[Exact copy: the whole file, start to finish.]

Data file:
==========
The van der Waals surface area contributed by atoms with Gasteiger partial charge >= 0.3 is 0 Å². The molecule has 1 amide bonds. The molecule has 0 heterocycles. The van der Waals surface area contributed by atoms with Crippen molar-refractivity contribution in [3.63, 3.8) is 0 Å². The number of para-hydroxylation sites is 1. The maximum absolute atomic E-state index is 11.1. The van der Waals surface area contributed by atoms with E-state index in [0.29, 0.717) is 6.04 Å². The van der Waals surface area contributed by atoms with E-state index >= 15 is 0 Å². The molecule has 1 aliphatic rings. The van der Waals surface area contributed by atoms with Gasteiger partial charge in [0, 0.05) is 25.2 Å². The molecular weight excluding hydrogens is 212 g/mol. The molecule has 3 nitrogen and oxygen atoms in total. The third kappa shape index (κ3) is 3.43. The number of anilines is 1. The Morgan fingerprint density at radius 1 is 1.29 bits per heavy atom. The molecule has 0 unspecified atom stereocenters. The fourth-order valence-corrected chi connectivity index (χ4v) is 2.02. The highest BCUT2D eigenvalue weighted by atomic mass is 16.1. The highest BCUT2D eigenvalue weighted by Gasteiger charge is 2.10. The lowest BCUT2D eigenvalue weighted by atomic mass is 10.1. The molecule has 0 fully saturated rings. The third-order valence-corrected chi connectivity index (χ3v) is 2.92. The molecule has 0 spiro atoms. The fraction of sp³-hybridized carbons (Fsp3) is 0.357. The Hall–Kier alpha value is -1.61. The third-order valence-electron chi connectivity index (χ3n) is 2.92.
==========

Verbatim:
The van der Waals surface area contributed by atoms with Gasteiger partial charge >= 0.3 is 0 Å². The molecule has 1 amide bonds. The molecule has 0 heterocycles. The van der Waals surface area contributed by atoms with Crippen molar-refractivity contribution in [3.63, 3.8) is 0 Å². The number of para-hydroxylation sites is 1. The maximum absolute atomic E-state index is 11.1. The van der Waals surface area contributed by atoms with E-state index in [0.29, 0.717) is 6.04 Å². The van der Waals surface area contributed by atoms with E-state index >= 15 is 0 Å². The molecule has 1 aliphatic rings. The van der Waals surface area contributed by atoms with Gasteiger partial charge in [0, 0.05) is 25.2 Å². The molecular weight excluding hydrogens is 212 g/mol. The molecule has 3 nitrogen and oxygen atoms in total. The third kappa shape index (κ3) is 3.43. The number of anilines is 1. The Morgan fingerprint density at radius 1 is 1.29 bits per heavy atom. The molecule has 0 unspecified atom stereocenters. The fourth-order valence-corrected chi connectivity index (χ4v) is 2.02. The highest BCUT2D eigenvalue weighted by atomic mass is 16.1. The highest BCUT2D eigenvalue weighted by Gasteiger charge is 2.10. The lowest BCUT2D eigenvalue weighted by atomic mass is 10.1. The molecule has 0 fully saturated rings. The third-order valence-corrected chi connectivity index (χ3v) is 2.92. The molecule has 0 spiro atoms. The fraction of sp³-hybridized carbons (Fsp3) is 0.357. The Hall–Kier alpha value is -1.61. The third-order valence-electron chi connectivity index (χ3n) is 2.92.